Allegory Of The Cave Quote Analysis

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Overcoming educational obstacles
George Washington Carver states, “Education is the key to unlock the golden door of freedom”. This quote rings true for many, but the path to freedom is not always pleasant. Education is vital to an individual’s success, for it unleashes a world of opportunity. The unnamed caveman in Plato's "The allegory of the Cave", Helen Keller in her autobiography "Everything has a Name", and myself have overcome similar educational obstacles. Blindness, deafness, bullies, and being thrown into a new reality hindered the process, but in the end, we reached enlightenment.
Plato’s caveman and Keller are stuck in situations where they have yet to comprehend the opportunity’s the world holds, for they are both stuck …show more content…

Keller’s “key to educational freedom” is through her teacher, Anne Sullivan. Attempting to teach Keller that everything has a name, Anne gifts her a doll; While Keller plays with the doll, Anne continuously spells “d-o-l-l” onto her hand (92). Keller does not grasp what Anne is trying to do, but she uncomprehendingly repeats what Anne does (92). As Anne tries to teach Keller that everything has a name, Keller refuses to understand that “water” and “mug” are different and gets agitated (92). During a fit of rage, Keller snatches the doll and throws it upon the floor, and it shatters (92). Keller describes, “I was keenly delighted when I felt the fragments of the broken doll at my feet” (92). The fact that she broke something makes her feel accomplished, for she lives in a dark world where there is no tenderness (93). Suddenly, Anne finds the key to teaching Keller everything has a name, …water. Keller illustrates, “Suddenly I felt a misty consciousness as of something forgotten - a thrill of returning thought; and somehow the mystery of language was revealed to me. I knew then that “w-a-t-e-r” meant the wonderful cool something that was flowing over my hand” (93). Finally, she is free of her “white darkness”, and she can learn to …show more content…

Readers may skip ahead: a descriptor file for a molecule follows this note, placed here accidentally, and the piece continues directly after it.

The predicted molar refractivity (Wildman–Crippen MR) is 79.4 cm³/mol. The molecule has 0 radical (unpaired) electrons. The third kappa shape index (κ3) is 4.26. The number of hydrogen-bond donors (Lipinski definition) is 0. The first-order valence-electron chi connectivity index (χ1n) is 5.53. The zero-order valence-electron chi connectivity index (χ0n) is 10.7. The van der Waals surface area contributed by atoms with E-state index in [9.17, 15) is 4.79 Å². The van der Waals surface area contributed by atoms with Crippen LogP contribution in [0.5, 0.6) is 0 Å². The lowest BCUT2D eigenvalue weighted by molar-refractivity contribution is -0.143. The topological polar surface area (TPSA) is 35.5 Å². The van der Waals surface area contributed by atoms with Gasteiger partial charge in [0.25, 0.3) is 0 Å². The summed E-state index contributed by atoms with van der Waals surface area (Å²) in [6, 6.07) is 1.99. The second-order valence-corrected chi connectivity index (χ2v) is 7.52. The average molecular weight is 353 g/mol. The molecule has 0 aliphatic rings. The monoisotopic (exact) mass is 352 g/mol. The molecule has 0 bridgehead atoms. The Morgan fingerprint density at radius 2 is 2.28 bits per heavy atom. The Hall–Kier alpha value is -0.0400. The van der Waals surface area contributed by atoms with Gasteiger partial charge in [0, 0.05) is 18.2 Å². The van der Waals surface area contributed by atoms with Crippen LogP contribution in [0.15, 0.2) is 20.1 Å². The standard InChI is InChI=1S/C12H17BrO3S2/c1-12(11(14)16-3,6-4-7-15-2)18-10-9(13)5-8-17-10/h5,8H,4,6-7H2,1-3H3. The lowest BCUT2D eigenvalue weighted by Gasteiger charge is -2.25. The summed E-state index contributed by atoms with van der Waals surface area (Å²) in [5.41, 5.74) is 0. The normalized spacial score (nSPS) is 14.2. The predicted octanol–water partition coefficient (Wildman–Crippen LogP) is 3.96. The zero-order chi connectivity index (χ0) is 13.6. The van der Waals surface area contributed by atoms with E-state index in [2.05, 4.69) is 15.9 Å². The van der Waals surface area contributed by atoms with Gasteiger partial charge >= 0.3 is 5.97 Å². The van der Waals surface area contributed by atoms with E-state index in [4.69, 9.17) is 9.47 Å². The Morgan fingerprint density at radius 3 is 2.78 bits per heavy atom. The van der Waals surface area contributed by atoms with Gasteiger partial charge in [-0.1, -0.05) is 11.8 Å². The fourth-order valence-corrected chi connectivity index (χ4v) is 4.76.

Plato describes, “… look towards the light, he will suffer sharp pains; the glare will distress him, and he will be unable to see the realities of which his former state he had seen the shadows …” (614). At first Plato’s caveman cannot see reality for what it is, for he’s been trapped in darkness for far too long. As time passes, he is “compelled to look straight at the light”, so he is forced to see the truth (614). Plato illustrates, “last of all he will be able to see the sun, and not mere reflections of him in the water, but he will see him in his own proper place, and not in another; and he will contemplate him as he is” (614). Plato’s caveman’s reality is no more, and he stumbles across the obstacle between him and education. His epiphany makes him comprehend life as it should be, and not how it was presented to him. Resembling Plato’s caveman and Keller, I too escaped my “cave”. I dropped out of school, and pursued my GED. Upon getting my GED, I found my love of learning, and escaped my “cave” which was full of sadness, ignorance, and hate. Once we overcame our obstacles to get to educational freedom, we each had different outcomes. Once Plato’s caveman returns to the cave, he shares what he has learned in the outside world and is put to death because others in the cave are ignorant and scared of the truth. After escaping my “cave”, I decided to become a teacher because

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